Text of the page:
There are a lot of things that we consciously avoid in motivational interviewing. We call those the righting reflex—the desire to step in and fix things and make it right, to tell people what they need to do, to tell them why they need to do it, to essentially direct them in the way that they should go. Motivational interviewing involves a discipline of holding onto those things, of not just following your immediate gut instinct to tell people what to do and, instead, to assume that people have within themselves the wisdom and motivation to move in a healthy direction and to go looking for that. That’s a principal difference.
There are four component processes within motivational interviewing: engaging, focusing, evoking and planning, each of which is discussed below.
Forming a collaborative relationship with a client is not something that has to take multiple sessions—the engaging process can happen within minutes. It’s a shift from the person waiting passively or defensively to be told what to do, to having a conversation about his or her life.
This is a process that is often skipped. In a brief consultation, there is a tendency to charge right into business and start gathering facts and dispensing information without an attempt to engage in the beginning. If you don’t engage, it’s very difficult to encourage change in people.
It’s communicating to the client that they need to be actively involved in the change process. It’s saying to him or her, “I can't change you. The only person who can make these decisions is you.” It’s recognizing and honoring the client’s autonomy, and having a collaborative conversation about how the client would like to proceed with his or her life and health. It’s establishing a collaborative, autonomy-honoring, accepting relationship.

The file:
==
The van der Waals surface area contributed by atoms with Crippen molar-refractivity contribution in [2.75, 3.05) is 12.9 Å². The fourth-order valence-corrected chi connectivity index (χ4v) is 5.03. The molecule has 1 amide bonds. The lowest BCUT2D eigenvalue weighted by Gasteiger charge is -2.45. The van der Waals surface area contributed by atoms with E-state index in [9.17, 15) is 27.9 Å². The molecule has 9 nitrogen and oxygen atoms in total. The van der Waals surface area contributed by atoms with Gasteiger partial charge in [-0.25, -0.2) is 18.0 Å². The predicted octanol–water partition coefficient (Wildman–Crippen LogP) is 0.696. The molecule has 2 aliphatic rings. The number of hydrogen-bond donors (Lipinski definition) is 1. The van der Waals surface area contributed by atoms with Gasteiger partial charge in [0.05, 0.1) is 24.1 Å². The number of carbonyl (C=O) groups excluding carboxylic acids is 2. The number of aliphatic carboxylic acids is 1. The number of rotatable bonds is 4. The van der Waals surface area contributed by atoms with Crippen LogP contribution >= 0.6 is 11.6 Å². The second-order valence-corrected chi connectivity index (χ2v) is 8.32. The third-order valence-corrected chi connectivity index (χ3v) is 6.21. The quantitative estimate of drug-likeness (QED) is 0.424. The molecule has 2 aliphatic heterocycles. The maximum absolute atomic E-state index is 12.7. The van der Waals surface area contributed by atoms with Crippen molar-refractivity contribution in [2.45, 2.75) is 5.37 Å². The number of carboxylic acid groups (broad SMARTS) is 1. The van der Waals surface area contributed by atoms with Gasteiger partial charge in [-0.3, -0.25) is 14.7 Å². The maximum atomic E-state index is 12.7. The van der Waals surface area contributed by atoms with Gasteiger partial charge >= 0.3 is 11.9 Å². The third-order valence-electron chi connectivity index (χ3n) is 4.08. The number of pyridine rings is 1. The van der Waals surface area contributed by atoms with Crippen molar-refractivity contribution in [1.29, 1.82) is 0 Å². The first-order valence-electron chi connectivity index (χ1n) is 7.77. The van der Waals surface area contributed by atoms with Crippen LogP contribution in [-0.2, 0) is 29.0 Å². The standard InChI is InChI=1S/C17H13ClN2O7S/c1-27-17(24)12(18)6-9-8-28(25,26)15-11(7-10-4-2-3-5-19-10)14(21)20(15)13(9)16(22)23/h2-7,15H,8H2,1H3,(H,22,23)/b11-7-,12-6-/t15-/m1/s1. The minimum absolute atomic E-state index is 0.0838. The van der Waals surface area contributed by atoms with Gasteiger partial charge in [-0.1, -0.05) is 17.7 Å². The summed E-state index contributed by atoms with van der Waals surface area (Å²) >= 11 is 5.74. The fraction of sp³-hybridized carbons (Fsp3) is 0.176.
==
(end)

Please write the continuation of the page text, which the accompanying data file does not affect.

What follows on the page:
Often, it starts with an open question, followed by reflections, with a goal of understanding the client’s perspective—getting inside how they experience their life—rather than trying to impose a different experience on them. Reflection is a very important tool, and not a simple one. People who are good at it make it look easy, but as you begin to try to do complex reflections, you’ll find it takes a little while to get good at it.
For example: “You sound discouraged. Things aren’t really the way you'd like them to be. You have a sense of what you need to do and also some doubts about whether you can really do it. What are the choices, then? You're not sure which way to proceed, so what are the possibilities for you?”